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(re)solve in Burkina Faso – where art and science meet, by design

When you think about reproductive health and rights, you don’t necessarily think about art.

But Pathfinder’s unique (re)solve project has sought to approach reproductive health through a multi-faceted lens, thinking strategically every step of the way about how each puzzle piece fits together and how each piece forms effective solutions that support women and girls to make informed decisions about using contraception.

In Burkina Faso, this meant thinking through design elements, and developing a stunning board game, La Chance, and a series of visual behavioral solutions (passports, posters, and ID tags or name tags) that supported unmarried girls to realize risks associated with unplanned pregnancies and use contraception if they were sexually active.

These solutions were not random. The design shifted significantly as the project evolved. The behavioral science-backed design went through several iterations based on data and feedback from our team in Burkina Faso, frontline health workers (FHWs), and adolescent girls on the general concepts, content, format, acceptability, and perceived effectiveness of the prototypes.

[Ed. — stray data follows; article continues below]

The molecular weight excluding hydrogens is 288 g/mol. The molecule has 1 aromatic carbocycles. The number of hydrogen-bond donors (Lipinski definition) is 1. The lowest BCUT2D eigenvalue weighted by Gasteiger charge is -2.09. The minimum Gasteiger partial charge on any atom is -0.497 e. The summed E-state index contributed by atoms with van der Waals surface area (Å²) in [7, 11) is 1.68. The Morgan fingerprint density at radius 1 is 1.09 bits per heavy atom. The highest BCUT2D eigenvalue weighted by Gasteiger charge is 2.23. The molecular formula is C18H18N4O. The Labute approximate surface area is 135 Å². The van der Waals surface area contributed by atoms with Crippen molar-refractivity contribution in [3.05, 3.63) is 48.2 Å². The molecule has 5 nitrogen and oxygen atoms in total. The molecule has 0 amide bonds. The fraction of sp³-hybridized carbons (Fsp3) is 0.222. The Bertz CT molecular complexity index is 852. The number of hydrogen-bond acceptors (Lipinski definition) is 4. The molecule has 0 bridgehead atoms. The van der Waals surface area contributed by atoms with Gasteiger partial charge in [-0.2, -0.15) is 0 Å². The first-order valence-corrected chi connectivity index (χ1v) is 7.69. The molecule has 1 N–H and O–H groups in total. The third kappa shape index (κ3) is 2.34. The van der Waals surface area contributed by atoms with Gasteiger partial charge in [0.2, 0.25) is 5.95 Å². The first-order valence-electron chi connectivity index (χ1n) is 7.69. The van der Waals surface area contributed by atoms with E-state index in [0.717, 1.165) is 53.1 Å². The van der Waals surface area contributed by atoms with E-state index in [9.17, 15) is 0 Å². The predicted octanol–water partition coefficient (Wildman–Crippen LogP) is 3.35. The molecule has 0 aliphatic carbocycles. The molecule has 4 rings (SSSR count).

An early prototype

 

The art design process started with giving a designer the prototype tested in local schools in Burkina Faso. The designer then researched indigenous patterns used in Burkina Faso to incorporate into the design of the game.

Local architecture in Burkina Faso

 

Incorporating some of these patterns resulted in an early draft sketch of the board game.

An early draft sketch which incorporated patterns from local designs and patterns

 

The (re)solve team evolved the sketch systematically and deliberately.  Numerous conference calls with the designer and the project team in the US and in Burkina Faso led to discussions on everything from the girls’ posture, expressions, clothing, hair, and body language; placement of each illustration; and the architecture of the health clinic and “Aunty’s house” (a catch-all phrase for a relative’s house, where an unmarried girl might be sent to deliver her baby).

We wanted every element of the game to be instantly recognizable. Several photographs our team had taken with consent from girls during user testing inspired the illustrations of the girls. “I kept a life-size paper cut-out of the game board on my dining room table for over a month, where I could move around the elements for various needed revisions,” said Jamie Hogan, who designed the game. “There were many, many versions that led to the final.”

Two of those iterations are below: